Fifty years in ‘Leafy Beecroft’
Brian’s parents, Dudley (always known as Jim) and Sybil Gill, and their family came to Beecroft in 1951. Jim was about to retire from the CSIRO where he was Head of Animal Health. He wanted to move to a place where there was plenty of space, so he chose to come to Beecroft and bought a large open block of several acres of land on Albert Road. There were no close neighbours in those days but in the vicinity, the top people were the Dobbies and the Willises.
There was a fair bit of open ground, the land having been cleared on first occupation. This resulted in the spread of blackberries both here and in other areas further away beyond Devlins Creek. Local children would often go picking them, and risking scratched legs and fingers. Blackberries were rife in the Beecroft Reserve. The local fire brigade would set fire to them from time to time and then hasten to put out the fire. The casual staff members of the Bush Fire Service were only paid when they were actually fighting fires. There were quite a lot of citrus trees around, but no orchards. These were further out in the Hills District.
The Gill family gave Gunbalanya Avenue its name. Sybil Gill searched out the meaning of the word and because this was the headquarters of Devlin Creek called it ‘billabong and water lilies’ – ‘Gunbalanya’. You could hear the stream running after heavy rain. In the middle of Hull Road there was a large tree, around which cars went on either side. It was there until Hull Road was extended to run up to Pennant Hills Road. Over a period of time in the 1960s, Jim Gill began to reduce his large property. In the first place he laid out Gunbalanya Avenue, subdivided blocks and began to sell them. Brian and his wife Pru moved to a new house built here in 1960. Building covenants were placed on the blocks as they were sold. Naturally the new houses were to be of brick and tile construction and to keep the open aspect of things there would be no paling fences. This led to a high degree of uniformity of materials, though there was some diversity of style. The result is a development of houses with a feeling of homogeneity and with very pleasant gardens.
Mr Gill sold blocks quite cheaply to help people get started, but nevertheless several spec builders were able to buy two blocks, build on both and keep one, selling the other. In one case, the developer made £600 ($1,200, but in 2008 money, perhaps $20,000) in three weeks.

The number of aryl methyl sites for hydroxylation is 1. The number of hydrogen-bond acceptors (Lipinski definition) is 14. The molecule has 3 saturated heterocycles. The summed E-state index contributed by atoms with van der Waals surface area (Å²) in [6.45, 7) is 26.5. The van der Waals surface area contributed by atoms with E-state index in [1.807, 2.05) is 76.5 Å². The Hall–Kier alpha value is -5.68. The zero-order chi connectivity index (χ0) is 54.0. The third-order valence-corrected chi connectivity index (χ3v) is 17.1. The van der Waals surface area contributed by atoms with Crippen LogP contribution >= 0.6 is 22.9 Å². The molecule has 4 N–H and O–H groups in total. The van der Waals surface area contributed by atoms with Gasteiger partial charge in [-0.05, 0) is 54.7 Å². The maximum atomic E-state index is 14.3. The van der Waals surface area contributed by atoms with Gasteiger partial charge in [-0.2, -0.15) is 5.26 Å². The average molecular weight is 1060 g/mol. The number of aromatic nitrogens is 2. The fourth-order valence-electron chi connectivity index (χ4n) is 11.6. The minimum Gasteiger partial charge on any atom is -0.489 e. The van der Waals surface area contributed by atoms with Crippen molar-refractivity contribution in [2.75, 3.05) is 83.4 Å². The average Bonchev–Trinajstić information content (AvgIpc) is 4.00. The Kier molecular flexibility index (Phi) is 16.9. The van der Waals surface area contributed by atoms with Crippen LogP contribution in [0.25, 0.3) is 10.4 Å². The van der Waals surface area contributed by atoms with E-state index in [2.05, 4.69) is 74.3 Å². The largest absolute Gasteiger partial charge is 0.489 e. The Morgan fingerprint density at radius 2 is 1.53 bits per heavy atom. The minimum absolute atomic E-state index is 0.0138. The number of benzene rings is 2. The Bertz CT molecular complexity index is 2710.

Beecroft and Pennant Hills in the 1950s were both still small villages. Possibly the most important shop on Hannah Street in Beecroft was Mr Anderson’s, the grocer. He was a small man, very quiet and obliging. His boy came around every week to take the order and next day would come back with the delivery neatly packed in boxes and with the bill made out. The common practice was to pay COD. Around the corner from Mr Anderson’s was the butcher’s shop where for many years the Beecroft Treasure House was located. Hannah Street had an area of quiet style. At the top of the street, facing the corner of Beecroft Road and Hannah Street was the Post Office. It remains as a heritage building, though for some years it has been a restaurant. On the other side of Hannah St were two large Federation houses. One was the home and medical practice of Dr. Bruce Terry, and the other, closer to the station, was Ozzie Seale’s home and dental practice. There were a newsagent, a chemist, a fruit shop and a delicatessen. There was also a hairdresser, but none of the beauty parlours and gift shops that came to characterise Beecroft in later years. In the 1960s modern methods of shopping came to Beecroft, first with the Arcade and then the Module with its supermarket. At the beginning of the 1950s, Beecroft were still basically a little country village, but in Pru Gill’s view, it was then ruined by development.
As most people did not have cars, the shops had to provide home deliveries. The milkman came daily with his horse and cart, as did the baker, his basket of loaves covered with a white cloth to keep out the dust and flies. The grocer’s boy came round once a week and you rang the butcher who then delivered your order. Every locality had a bakery close by. Beecroft’s bakery faced the railway line in Railway Crescent. It operated until the Arcade was opened. Later the building was demolished for an extension to the Arcade and the car park. Another baker came down from Pennant Hills to northern parts of Beecroft. His bakery was where the telephone exchange now is. You still had to go shopping for fruit and vegetables, and Pru had a shopping trolley with wheels to bring things home. That was easier than carrying a heavy basket up the hill from Hannah Street.